From The DVD Shelf: Josh Reviews A Few Good Men (1992)
A Few Good Men is one of those movies that I saw countless times in the nineties, to the point that I knew the film so well that it bored me. But then I stopped watching it, and when I decided to pop the film into my DVD player earlier this month, it had been many years since I’d last seen it.
While there are a few moments that haven’t aged well, overall I found A Few Good Men to still be a powerhouse of a film – just phenomenally entertaining.
This film is part of Rob Reiner’s astounding run of films – This is Spinal Tap (1984), The Sure Thing (1985), Stand By Me (1986), The Princess Bride (1987), When Harry Met Sally (1989). Has any other director had such a run of such phenomenal films, one after another? And what’s really astounding is how different they all are from one another – different genres, different styles. It’s unbelievable how good all of those films are (and how well they all hold up to this day).
Take a director at the top of his game, and mix him with a screenplay by the brilliant Aaron Sorkin (adapting his own play), and you have a recipe for an amazing film. As with much of the work of Mr. Reiner and Mr. Sorkin, the story has a strong dramatic core – but it is also filled with a lot of humor.
It’s fun to watch this movie now and to see just how young Tom Cruise and Demi Moore are in this film. Cruise is just great – you can see his star-power shining through, bright and strong, in his protrayal of hot-shot young lawyer Daniel Kaffee. Moore is a little flatter, but still does well in the role of the stiff Lt. Cdr. Joe Galloway. I think this is one of her best performances. I feel the same way about Kevin Bacon. I tend to think that he’s a much better actor than Demi Moore, and there are certainly plenty of other films in which I’ve really enjoyed his performance. But still, I would argue that his role in A Few Good Men is one of his very best. I love the way he plays his relationship with Cruise’s Kaffee. There’s deep friendship, but also some rivalry and antagonism, between the two young men. In the hands of less-skilled actors, the relationship could have so easily tipped over to one side or the other – but Cruise and Bacon walk that fine line perfectly. I find their characters’ interplay to be endlessly fascinating, and one of the secret treasures of this film.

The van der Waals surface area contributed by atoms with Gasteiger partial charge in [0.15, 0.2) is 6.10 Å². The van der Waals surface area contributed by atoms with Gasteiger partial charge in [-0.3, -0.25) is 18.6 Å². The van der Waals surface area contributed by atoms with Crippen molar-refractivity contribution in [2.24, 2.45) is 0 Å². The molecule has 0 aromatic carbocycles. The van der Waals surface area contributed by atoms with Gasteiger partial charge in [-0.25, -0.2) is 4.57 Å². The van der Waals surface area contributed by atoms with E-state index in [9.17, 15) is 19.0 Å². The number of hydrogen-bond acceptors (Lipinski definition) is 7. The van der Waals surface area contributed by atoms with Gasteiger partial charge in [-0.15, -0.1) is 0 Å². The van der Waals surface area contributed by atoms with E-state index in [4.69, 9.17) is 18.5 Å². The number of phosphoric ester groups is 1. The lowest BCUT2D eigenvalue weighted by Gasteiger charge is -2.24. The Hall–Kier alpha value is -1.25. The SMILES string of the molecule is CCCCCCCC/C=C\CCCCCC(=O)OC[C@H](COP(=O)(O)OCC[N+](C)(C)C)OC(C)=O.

The great Kevin Pollack is amazing, as he always is. He gets quite a number of the best lines in the piece, but he’s also able to more than hold his own in the meaty dramatic scenes that he gets to play.
Then, of course, there is Jack. Mr. Nicholson’s iconic performance has been much parodied, and with good cause – it is over-the-top in the way that only Nicholson can be. And yet, somehow, it all works within the confines of the film. I find the climactic courtroom scene to be a show-stopper, wonderfully written, directed, and performed. Even though I know exactly what’s going to happen, each time I watch that scene I still somehow find myself wondering just how Lt. Kaffee is going to get Colonel Jessep to admit that he ordered that Code Red.
The only off moments for me in the film are a few instances in which Mr. Reiner veers just a little too closely to schmaltz or cliché. I found Kaffee’s making-his-decision night-time montage to be pretty silly, as was his rain-soaked confrontation with Joe (in which he declares his intention not to give up, and to put Jessep on the stand). I also thought that last salute, at the end of the film, was a bit much. I know that these are the little touches that seem to help make movies like these become real crowd-pleasers, but I like a little bit more subtlety (and a little less soaring music to tell me that this is an emotional moment), thank you.
Still, these are tiny complaints about a few moments in an otherwise top-notch film. A Few Good Men has aged well, and I look forward to revisiting it again in the future. I don’t think I’ll need to wait a decade this time.